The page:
Wednesday Supeversive Blot Guest Post: Facing “The Cold Equations”

Subversive Literary Movement

Facing “The Cold Equations


S. Dorman

Tom Godwin’s “The Cold Equations” is perfectly balanced on the premise partly suggested in its title. Assigned for a course I’ve been auditing, the only thing troubling one’s suspension of disbelief is lack of verisimilitude in its setting, particularly the .1 g.  We lack lower gravity and capsule interior setting cues to help us “feel it” imaginatively. The absence of these imaginative hints slightly limits the story’s power.  Cory Doctorow’s (anachronic extra-textual objections) for its believability do not apply for me because the story is crafted in a way to capture my own belief.

A teenage girl has stowed away on the Emergency Dispatch Ship.  She is a linguist just out of school and hopeful to work on a space station but is yet unlearned in the parameters of survival in space.  The EDS is a capsule designed, and loaded to precise mathematical parameters, in order to carry emergency supplies to outlying space frontiers. The failure of security measures to restrain her trespass is not manifest in this story except in the disturbing revelation of her presence. Which may say a little something about the culture of the story’s time and our own with regard to the prevalence of surveillance.  This 1950s’ story showed only “a sign that was plain for all to see and heed:  UNAUTHORIZED PERSONNEL KEEP OUT!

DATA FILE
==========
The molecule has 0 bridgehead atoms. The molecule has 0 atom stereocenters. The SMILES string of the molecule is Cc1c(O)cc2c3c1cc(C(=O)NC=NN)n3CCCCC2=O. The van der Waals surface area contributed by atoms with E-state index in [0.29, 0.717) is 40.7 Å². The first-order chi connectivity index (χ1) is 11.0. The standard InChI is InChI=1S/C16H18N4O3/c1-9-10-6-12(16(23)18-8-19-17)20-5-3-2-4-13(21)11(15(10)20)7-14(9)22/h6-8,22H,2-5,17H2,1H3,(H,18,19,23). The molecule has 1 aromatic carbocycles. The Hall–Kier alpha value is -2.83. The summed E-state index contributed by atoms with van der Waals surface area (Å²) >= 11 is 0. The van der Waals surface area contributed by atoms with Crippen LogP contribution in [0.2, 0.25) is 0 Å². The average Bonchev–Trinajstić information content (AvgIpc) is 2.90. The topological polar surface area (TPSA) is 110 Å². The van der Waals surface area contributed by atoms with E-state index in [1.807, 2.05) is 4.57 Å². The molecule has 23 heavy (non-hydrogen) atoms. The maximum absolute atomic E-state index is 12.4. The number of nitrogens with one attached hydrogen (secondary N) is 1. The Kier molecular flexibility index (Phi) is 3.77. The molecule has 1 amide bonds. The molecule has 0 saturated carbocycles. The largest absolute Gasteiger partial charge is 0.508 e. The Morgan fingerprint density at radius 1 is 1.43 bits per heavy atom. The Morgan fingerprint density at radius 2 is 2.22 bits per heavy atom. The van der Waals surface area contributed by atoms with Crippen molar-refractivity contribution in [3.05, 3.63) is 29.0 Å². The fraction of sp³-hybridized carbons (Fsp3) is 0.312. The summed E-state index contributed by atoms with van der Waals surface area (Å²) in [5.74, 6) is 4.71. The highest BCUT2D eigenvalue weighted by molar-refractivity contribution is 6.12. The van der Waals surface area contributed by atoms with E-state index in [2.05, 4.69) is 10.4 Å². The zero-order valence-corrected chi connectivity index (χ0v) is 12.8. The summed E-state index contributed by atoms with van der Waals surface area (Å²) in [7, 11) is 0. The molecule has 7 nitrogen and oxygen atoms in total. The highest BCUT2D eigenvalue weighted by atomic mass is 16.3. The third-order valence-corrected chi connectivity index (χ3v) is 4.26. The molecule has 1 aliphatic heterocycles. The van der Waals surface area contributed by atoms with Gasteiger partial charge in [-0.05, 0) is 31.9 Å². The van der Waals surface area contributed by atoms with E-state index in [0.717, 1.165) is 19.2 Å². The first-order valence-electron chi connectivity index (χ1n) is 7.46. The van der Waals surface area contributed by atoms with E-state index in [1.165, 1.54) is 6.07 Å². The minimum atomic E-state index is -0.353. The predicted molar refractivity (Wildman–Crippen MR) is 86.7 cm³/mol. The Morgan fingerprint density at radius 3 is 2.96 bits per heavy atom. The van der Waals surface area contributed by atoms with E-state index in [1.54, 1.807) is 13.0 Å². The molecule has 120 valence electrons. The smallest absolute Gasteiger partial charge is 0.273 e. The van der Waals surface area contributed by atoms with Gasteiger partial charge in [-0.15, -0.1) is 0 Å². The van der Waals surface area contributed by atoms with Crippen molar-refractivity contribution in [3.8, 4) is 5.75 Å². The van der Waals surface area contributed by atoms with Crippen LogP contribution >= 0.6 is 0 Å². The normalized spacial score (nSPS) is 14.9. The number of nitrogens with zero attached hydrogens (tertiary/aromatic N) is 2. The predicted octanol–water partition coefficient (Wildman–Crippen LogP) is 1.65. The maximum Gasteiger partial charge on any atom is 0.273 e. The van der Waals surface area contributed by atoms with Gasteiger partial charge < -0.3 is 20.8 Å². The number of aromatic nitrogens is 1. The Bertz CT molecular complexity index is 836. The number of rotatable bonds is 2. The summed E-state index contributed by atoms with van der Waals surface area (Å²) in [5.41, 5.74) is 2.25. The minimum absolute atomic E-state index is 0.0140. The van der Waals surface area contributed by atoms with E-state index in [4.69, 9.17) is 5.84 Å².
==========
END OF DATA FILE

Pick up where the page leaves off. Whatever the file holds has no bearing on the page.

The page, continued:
But here she is. We failed to keep her out, keep her from going on an impossible errand. She is young and bright and unaware—not unaware that she’s not supposed to be here … but that it is impossible for her to go on living because she is.  The limits of the space vacuum, the capsule construction and fueling configurations, these cannot accommodate her life and errand.  She has stowed away because she wants to see her brother on the planetary frontier.

Her name is Marilyn but, almost throughout the story, she is called “the girl” and “sis,” and her errand is love. She has done what she has done out of love for her brother, and she will pay for that errand, and that love, with her life in an uncompromising way. I was about to modify with cruel or brutal, but these words don’t apply—being human and emotional qualities—and the story is quietly telling us that cruelty and brutality have nothing to do with the sentence spoken or imposed on her when she entered and hid in the EDS.  Marilyn is told she must be jettisoned before atmospheric entry if the frontiersmen of the outpost are to survive.

The words “sentence,” “spoken,” and “imposed” also are qualities of the human, especially the middle word with the flanking words having to do with how creation is designed and put together in order to support all—the girl, the transporter, its pilot, the planets, explorers and those technicians who are the leading edge of a human future on the story’s planetary frontiers.

“The law of gravitation was a rigid equation and it made no distinction between the fall of a leaf and the ponderous circling of a binary star system. The nuclear conversion process powered the cruisers that carried men to the stars; the same process in the form of a nova would destroy a world with equal efficiency. The laws were, and the universe moved in obedience to them.”  P. 463.

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